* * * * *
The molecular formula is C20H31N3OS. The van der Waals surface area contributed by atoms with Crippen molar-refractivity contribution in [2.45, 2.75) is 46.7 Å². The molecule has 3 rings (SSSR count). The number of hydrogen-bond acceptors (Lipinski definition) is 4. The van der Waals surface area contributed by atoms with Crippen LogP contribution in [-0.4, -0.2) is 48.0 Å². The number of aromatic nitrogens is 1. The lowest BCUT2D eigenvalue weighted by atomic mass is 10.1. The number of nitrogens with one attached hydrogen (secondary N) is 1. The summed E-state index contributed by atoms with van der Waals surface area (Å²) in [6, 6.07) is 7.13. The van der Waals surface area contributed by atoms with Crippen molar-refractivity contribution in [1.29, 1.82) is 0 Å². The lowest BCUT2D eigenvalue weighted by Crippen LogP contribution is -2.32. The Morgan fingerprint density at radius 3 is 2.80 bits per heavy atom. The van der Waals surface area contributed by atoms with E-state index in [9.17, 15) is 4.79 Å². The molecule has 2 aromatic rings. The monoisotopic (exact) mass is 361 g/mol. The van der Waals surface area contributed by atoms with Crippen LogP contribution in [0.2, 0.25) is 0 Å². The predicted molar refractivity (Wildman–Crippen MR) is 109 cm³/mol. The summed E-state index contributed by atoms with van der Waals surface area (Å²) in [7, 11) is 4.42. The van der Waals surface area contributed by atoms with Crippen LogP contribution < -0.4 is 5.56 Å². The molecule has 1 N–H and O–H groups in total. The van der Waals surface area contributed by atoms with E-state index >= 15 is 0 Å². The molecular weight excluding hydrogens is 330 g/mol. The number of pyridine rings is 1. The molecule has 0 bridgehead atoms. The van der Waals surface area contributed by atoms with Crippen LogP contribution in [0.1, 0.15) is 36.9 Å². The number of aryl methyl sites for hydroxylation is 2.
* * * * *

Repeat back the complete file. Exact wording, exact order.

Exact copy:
The molecular formula is C20H31N3OS. The van der Waals surface area contributed by atoms with Crippen molar-refractivity contribution in [2.45, 2.75) is 46.7 Å². The molecule has 3 rings (SSSR count). The number of hydrogen-bond acceptors (Lipinski definition) is 4. The van der Waals surface area contributed by atoms with Crippen LogP contribution in [-0.4, -0.2) is 48.0 Å². The number of aromatic nitrogens is 1. The lowest BCUT2D eigenvalue weighted by atomic mass is 10.1. The number of nitrogens with one attached hydrogen (secondary N) is 1. The summed E-state index contributed by atoms with van der Waals surface area (Å²) in [6, 6.07) is 7.13. The van der Waals surface area contributed by atoms with Crippen molar-refractivity contribution in [1.29, 1.82) is 0 Å². The lowest BCUT2D eigenvalue weighted by Crippen LogP contribution is -2.32. The Morgan fingerprint density at radius 3 is 2.80 bits per heavy atom. The van der Waals surface area contributed by atoms with E-state index in [9.17, 15) is 4.79 Å². The molecule has 2 aromatic rings. The monoisotopic (exact) mass is 361 g/mol. The van der Waals surface area contributed by atoms with Crippen LogP contribution in [0.2, 0.25) is 0 Å². The predicted molar refractivity (Wildman–Crippen MR) is 109 cm³/mol. The summed E-state index contributed by atoms with van der Waals surface area (Å²) in [7, 11) is 4.42. The van der Waals surface area contributed by atoms with Crippen LogP contribution < -0.4 is 5.56 Å². The molecule has 1 N–H and O–H groups in total. The van der Waals surface area contributed by atoms with E-state index >= 15 is 0 Å². The molecular weight excluding hydrogens is 330 g/mol. The number of pyridine rings is 1. The molecule has 0 bridgehead atoms. The van der Waals surface area contributed by atoms with Crippen LogP contribution in [0.1, 0.15) is 36.9 Å². The number of aryl methyl sites for hydroxylation is 2.